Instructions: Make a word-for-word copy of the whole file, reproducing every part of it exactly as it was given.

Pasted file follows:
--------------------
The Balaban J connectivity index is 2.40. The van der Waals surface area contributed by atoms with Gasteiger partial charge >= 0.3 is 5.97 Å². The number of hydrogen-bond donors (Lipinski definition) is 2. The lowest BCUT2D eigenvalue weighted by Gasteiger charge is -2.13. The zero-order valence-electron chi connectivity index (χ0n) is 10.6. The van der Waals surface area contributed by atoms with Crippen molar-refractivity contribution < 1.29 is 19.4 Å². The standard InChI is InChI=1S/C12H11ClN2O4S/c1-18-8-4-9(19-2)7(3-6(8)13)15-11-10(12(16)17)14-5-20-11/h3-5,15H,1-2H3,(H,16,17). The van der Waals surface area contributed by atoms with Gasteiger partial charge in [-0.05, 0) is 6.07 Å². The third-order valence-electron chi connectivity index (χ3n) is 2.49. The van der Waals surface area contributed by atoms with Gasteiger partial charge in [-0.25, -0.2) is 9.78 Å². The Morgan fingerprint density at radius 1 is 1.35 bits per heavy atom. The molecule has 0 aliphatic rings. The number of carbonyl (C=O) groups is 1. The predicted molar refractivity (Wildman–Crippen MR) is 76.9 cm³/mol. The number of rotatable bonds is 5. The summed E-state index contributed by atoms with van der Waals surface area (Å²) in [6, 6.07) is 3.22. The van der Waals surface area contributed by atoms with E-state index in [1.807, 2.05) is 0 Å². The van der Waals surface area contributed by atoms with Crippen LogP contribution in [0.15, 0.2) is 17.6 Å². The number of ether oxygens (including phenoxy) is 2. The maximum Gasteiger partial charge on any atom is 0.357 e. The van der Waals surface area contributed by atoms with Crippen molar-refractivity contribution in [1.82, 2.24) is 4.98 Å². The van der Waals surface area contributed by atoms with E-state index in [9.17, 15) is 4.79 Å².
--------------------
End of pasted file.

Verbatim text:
The Balaban J connectivity index is 2.40. The van der Waals surface area contributed by atoms with Gasteiger partial charge >= 0.3 is 5.97 Å². The number of hydrogen-bond donors (Lipinski definition) is 2. The lowest BCUT2D eigenvalue weighted by Gasteiger charge is -2.13. The zero-order valence-electron chi connectivity index (χ0n) is 10.6. The van der Waals surface area contributed by atoms with Crippen molar-refractivity contribution < 1.29 is 19.4 Å². The standard InChI is InChI=1S/C12H11ClN2O4S/c1-18-8-4-9(19-2)7(3-6(8)13)15-11-10(12(16)17)14-5-20-11/h3-5,15H,1-2H3,(H,16,17). The van der Waals surface area contributed by atoms with Gasteiger partial charge in [-0.05, 0) is 6.07 Å². The third-order valence-electron chi connectivity index (χ3n) is 2.49. The van der Waals surface area contributed by atoms with Gasteiger partial charge in [-0.25, -0.2) is 9.78 Å². The Morgan fingerprint density at radius 1 is 1.35 bits per heavy atom. The molecule has 0 aliphatic rings. The number of carbonyl (C=O) groups is 1. The predicted molar refractivity (Wildman–Crippen MR) is 76.9 cm³/mol. The number of rotatable bonds is 5. The summed E-state index contributed by atoms with van der Waals surface area (Å²) in [6, 6.07) is 3.22. The van der Waals surface area contributed by atoms with E-state index in [1.807, 2.05) is 0 Å². The van der Waals surface area contributed by atoms with Crippen LogP contribution in [0.15, 0.2) is 17.6 Å². The number of ether oxygens (including phenoxy) is 2. The maximum Gasteiger partial charge on any atom is 0.357 e. The van der Waals surface area contributed by atoms with Crippen molar-refractivity contribution in [1.82, 2.24) is 4.98 Å². The van der Waals surface area contributed by atoms with E-state index in [9.17, 15) is 4.79 Å².